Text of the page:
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- A case of Lyme disease spread from pregnant mother to developing fetus was first documented in 1985. The baby did not survive.
- Acute or chronic health conditions should be managed before getting pregnant.
- Aggressive treatments and detox protocols are not recommended for women who are pregnant or nursing.
- Lyme disease is difficult to diagnose and treat.
- The bacteria that causes Lyme disease, Borrelia burgdorferi, is a corkscrew-shaped bacteria that hides in tissues and organs.
- A Lyme patient should be stable and healthy before conceiving a child.
- A mother with Lyme disease should also be aware of the risk of passing the illness to a developing fetus or child and take as many precautions as possible to avoid it.
- Lyme can be transmitted congenitally even if a mother gets standard antibiotic treatment during pregnancy.
- A pregnant mother with Lyme disease can birth a stillborn baby.
- Infants of maternal Lyme disease patients often have adverse outcomes, some of which are very severe.
- Lyme disease can be spread through sex.
- Borrelia burgdorferi has been found in semen samples.
- Women with Lyme disease can have B. burgdorferi in their vaginal secretions.
- Mothers can pass Borrelia and coinfections Babesia and Bartonella to developing babies in the womb.
- Mother’s can potentially pass Lyme disease to an infant via breast milk
- Lyme bacteria survive in human blood stored at blood banks.
- Lyme disease can be contracted via dead fragments of the Borrelia burgdorferi spirochete.
- Lyme can be transmitted via urine.
- Infertility in both men and women can be the result of chronic infections, fungi, or parasites.
- Bacterial, viral, and parasitic infections can contribute to spontaneous abortion, most commonly in the second trimester.
- It’s important to aggressively treat Lyme and other infections and detoxify the body, readying it for pregnancy and birth.
- Children with Lyme disease have many more physiological, cognitive, and psychiatric issues than healthy children.
- Preventing Lyme infection in children is a crucial part of keeping them safe and healthy.
How to Safeguard Yourself Against Lyme Disease in Pregnancy and Beyond
Congenital Lyme disease was first documented in 1985.1 A woman in the state of Wisconsin was bitten by an infected tick in her first trimester of pregnancy. She developed a bullseye lesion and typical Lyme disease symptoms. She received no medical treatment.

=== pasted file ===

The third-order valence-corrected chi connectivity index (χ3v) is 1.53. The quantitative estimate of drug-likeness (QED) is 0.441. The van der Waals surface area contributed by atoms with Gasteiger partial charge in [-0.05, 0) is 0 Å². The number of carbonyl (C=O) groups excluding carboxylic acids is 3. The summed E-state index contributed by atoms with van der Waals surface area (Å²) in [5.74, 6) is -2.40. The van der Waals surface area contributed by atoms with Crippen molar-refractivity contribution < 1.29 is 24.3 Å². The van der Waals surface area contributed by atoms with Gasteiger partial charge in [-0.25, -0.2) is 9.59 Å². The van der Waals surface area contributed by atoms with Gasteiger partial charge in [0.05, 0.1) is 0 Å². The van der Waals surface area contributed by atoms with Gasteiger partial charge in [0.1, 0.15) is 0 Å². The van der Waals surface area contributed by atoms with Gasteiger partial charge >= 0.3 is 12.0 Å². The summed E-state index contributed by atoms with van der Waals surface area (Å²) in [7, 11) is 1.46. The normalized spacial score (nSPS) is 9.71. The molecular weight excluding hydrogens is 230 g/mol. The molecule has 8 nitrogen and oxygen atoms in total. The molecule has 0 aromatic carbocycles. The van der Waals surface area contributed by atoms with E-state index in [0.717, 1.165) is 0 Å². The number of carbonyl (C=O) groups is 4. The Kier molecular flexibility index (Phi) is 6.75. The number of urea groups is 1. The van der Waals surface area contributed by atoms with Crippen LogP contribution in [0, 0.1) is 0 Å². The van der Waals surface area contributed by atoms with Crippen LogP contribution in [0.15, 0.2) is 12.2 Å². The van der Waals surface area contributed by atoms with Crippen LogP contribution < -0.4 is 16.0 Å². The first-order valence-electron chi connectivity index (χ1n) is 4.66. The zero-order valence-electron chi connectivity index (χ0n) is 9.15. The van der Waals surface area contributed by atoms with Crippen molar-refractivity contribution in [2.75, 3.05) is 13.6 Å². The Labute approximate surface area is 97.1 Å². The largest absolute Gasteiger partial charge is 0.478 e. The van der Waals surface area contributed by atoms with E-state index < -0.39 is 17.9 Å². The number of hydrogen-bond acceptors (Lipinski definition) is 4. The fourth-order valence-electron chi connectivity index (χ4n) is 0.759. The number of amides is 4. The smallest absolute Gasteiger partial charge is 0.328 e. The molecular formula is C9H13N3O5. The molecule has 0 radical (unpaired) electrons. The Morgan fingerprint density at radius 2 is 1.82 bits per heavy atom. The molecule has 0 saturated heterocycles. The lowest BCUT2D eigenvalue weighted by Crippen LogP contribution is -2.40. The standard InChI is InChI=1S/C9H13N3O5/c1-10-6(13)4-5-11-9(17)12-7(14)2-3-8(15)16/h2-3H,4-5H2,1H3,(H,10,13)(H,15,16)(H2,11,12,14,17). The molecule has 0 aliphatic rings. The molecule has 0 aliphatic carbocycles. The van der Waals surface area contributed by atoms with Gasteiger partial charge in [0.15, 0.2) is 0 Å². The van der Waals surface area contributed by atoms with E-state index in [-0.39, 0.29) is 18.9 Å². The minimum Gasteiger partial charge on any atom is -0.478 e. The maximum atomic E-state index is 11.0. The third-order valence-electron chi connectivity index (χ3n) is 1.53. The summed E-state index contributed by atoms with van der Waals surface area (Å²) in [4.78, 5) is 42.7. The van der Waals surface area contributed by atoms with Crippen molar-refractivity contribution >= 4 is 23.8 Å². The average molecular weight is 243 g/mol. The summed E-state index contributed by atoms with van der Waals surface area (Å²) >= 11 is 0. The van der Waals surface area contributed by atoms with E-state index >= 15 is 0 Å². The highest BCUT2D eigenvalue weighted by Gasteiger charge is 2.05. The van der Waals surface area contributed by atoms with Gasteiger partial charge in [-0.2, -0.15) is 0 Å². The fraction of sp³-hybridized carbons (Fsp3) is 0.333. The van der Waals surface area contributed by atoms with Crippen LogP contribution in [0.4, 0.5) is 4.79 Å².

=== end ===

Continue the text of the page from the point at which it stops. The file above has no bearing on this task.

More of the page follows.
The woman gave birth prematurely to a baby boy who only survived 39 hours. The cause of death was identified as congestive heart failure. Several heart defects were revealed in the autopsy. The baby’s spleen, kidneys, bone marrow, and heart were found to contain Lyme disease spirochetes. After pregnancy, the mother tested positive for Lyme disease.
Lyme Disease and Pregnancy: What You Need to Know
If you’re planning on getting pregnant, carrying a baby to full term, and giving birth to a healthy baby, your healthcare professional’s recommendations will likely include a healthy diet, regular exercise, and stress management. They may also advise avoiding alcohol, nicotine and tobacco, drugs, and exposure to toxins.
But you’ll also need to manage acute or chronic health conditions. If you have Lyme disease or any of its risky coinfections, you’ll want to do your best to restore health, function, and vitality to the body before conception. That is because aggressive treatments and detox protocols are not recommended for women who are pregnant or nursing.
A Lyme patient must be stable and healthy enough to become pregnant and carry a child to term. A mother should also be aware of the risk of passing the illness to a developing fetus or child and take as many precautions as possible to avoid it.
Why is Lyme Disease Such a Serious Concern?
What makes Lyme disease so dangerous and difficult to treat? And why is Lyme disease so hard to diagnose? The bacteria responsible for Lyme disease, Borrelia burgdorferi, is a shrewd survivor. It is a specific type of corkscrew-shaped bacteria called a spirochete. It travels in the bloodstream and then drills into organs and tissues where it’s hard to get at for diagnosis and treatment.
Consequently, Lyme disease should be a concern for those who want to get pregnant, prevent miscarriage, give birth to healthy babies, and raise children who thrive and flourish.
Here are just a few of many other cases that support the evidence of maternal-fetal transmission of Lyme disease:
Congenital Transmission Despite Antibiotic Treatment
A case documented in 1986 discusses Lyme transmission from a mother to an infant.2 In this case, a woman in her first trimester of pregnancy, was bitten by several ticks. After a few weeks, she developed a bullseye rash. She then received a seven-day “standard” course of oral antibiotic.
The woman and her pregnancy both appeared normal. She delivered at full term, with no immediate indication of any problem with the infant. However, in its first day of life, the baby developed breathing issues and died. The autopsy showed brain hemorrhages and found Lyme spirochetes in the brain and the liver. Initial blood tests showed no sign of Lyme disease in the mother.
Stillbirth Following Maternal Lyme Disease
In 1987 in the state of Utah, a woman infected in her first trimester of pregnancy was not diagnosed or treated.3 She remembered having a typical Lyme disease EM rash and swollen joints.
She went into labor at full term, but at that point, the baby’s heartbeat was not detectable, and it was stillborn. An autopsy revealed a large hole in the infant’s heart. The baby’s liver, brain, heart, adrenal glands, and placenta were found to have Borrelia burgdorferi spirochetes.
The medical report stated: